Chickenpox is a highly contagious disease caused by the varicella-zoster virus (VZV). It can cause an itchy, blister-like rash. The rash first appears on the chest, back, and face and then spreads over the entire body, causing multiple itchy blisters. Over several days, the blisters pop and start to leak. Then they crust and scab over before finally healing.
Varicella-zoster virus (VZV) causes the chickenpox infection. Most cases occur through contact with an infected person. The virus is contagious to those around you for one to two days before your blisters appear. VZV remains contagious until all blisters have crusted over. The virus can spread through:
An itchy rash is the most common symptom of chickenpox. The infection will have to be in your body for around 7 to 21 days before the inflammation and other symptoms develop. You start to be contagious to those around you up to 48 hours before the skin rash occurs. The non-rash symptoms may last a few days and include:
One or two days after you experience these symptoms, the classic rash will begin to develop. The inflammation goes through three phases before you recover. These include:
Exposure to the virus through previous active infection or vaccination reduces risk. Immunity from the virus can be passed on from a mother to her newborn. Immunity lasts about three months from birth.
Anyone who has not been exposed may contract the virus. Risk increases under any of these conditions:
Chickenpox is diagnosed based on a physical exam of blisters on you or your child’s body. Or, lab tests can confirm the cause of the blisters, such as blood tests or culture tests.
A blood test can be done to see if you have an active chickenpox infection or are immune to the disease. A small amount of blood is drawn and sent to a lab to check for varicella-zoster virus antibodies. The varicella-zoster virus is the virus that causes chickenpox. Sometimes a viral culture is done instead of a blood test.
Chickenpox must be differentiated from other diseases presenting diffuse papulovesicular rash in a febrile patient. The various conditions that should be distinguished from chickenpox include:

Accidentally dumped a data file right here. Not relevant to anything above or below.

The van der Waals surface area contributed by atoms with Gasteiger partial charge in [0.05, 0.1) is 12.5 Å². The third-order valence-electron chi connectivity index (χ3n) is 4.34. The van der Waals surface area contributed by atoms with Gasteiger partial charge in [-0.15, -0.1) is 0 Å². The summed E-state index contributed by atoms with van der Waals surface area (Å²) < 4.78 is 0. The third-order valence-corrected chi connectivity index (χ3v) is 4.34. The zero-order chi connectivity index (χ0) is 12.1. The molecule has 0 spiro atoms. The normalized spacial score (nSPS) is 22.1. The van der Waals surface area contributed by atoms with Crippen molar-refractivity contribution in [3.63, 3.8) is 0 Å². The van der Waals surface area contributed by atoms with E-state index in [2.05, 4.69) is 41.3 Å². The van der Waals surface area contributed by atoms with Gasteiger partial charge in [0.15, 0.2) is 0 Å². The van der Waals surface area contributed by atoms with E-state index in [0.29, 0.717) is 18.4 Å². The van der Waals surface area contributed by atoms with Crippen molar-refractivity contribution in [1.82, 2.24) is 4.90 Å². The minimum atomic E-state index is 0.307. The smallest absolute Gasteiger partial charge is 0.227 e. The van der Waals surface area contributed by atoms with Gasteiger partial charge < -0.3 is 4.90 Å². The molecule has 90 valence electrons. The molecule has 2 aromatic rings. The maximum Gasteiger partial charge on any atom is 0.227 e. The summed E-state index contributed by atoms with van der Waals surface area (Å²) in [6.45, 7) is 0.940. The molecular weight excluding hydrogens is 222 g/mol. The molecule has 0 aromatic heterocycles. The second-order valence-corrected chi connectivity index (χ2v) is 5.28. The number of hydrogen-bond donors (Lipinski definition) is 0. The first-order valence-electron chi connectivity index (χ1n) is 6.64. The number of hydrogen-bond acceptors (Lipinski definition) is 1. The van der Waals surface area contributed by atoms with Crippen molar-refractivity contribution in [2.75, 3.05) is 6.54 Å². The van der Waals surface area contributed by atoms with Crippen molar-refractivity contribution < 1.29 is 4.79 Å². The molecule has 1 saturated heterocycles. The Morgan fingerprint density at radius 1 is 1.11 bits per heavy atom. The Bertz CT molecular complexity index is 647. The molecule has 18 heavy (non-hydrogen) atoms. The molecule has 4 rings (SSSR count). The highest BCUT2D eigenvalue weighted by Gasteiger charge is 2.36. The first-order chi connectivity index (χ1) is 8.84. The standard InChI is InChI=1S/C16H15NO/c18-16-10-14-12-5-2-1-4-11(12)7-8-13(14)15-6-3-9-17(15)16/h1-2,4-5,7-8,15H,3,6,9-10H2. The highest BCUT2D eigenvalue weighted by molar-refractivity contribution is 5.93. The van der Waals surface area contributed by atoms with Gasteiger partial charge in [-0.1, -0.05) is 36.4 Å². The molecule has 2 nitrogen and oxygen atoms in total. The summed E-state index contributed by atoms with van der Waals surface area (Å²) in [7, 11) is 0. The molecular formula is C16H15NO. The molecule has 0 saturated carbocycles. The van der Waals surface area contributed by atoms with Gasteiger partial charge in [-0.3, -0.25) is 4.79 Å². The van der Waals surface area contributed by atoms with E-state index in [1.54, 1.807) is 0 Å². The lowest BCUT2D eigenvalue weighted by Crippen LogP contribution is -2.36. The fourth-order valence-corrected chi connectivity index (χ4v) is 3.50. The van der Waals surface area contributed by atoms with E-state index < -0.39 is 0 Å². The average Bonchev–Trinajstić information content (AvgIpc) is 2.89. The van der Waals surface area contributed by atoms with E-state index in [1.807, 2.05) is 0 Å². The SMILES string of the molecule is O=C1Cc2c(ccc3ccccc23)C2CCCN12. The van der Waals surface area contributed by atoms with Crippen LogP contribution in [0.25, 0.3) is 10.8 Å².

Emergency complications include:
When complications occur, they most often affect:
Women exposed during pregnancy may bear children with congenital disabilities, including:
Most people diagnosed with chickenpox will be advised to manage their symptoms while waiting for the virus to pass through their system. Parents will be told to keep children out of school and daycare to prevent the spread of the virus. Infected adults will also need to stay home.
Your doctor may prescribe antihistamine medications or topical ointments, or you may purchase these over the counter to help relieve itching. You can also soothe itching skin by taking lukewarm baths, applying unscented lotion, and wearing lightweight and soft clothing.
Heat and sweat make you itch more. Use a cool, wet washcloth on super-itchy areas to calm your skin.
Drink lots of fluids to help your body rid itself of the virus faster. It’ll also keep you from getting dehydrated.
Use Acetaminophen (Tylenol) for Pain and Fever: If you or your child has a high fever or achiness caused by chickenpox, reach for the Tylenol. It can even help relieve pain associated with sores that develop on your skin or in your mouth. It’s safe for most people, including pregnant women and children over two months old.
Avoid anti-inflammatory painkillers like ibuprofen. If you have chickenpox, it can make you very ill. Never give aspirin to children under age 16. It can lead to a severe complication called Reye’s syndrome.
Don’t Scratch That Itch: Yes, it’s tempting. But scratching your rash can put you at risk for a bacterial skin infection. It could also cause scarring. Try these tips to calm your itchy skin:
Foods to Eat
Foods to Avoid
The Chickenpox vaccine prevents chickenpox in 98 percent of people who receive the two recommended doses. Your child should get the shot between 12 and 15 months of age. Children get a booster between 4 and 6 years of age.
Older children and adults who haven’t been vaccinated or exposed may receive catch-up doses of the vaccine. As chickenpox tends to be more severe in older adults, people who haven’t been vaccinated may opt to get the shots later.
People unable to receive the vaccine can avoid the virus by limiting contact with infected people.
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Reviewed and last updated: March 30, 2023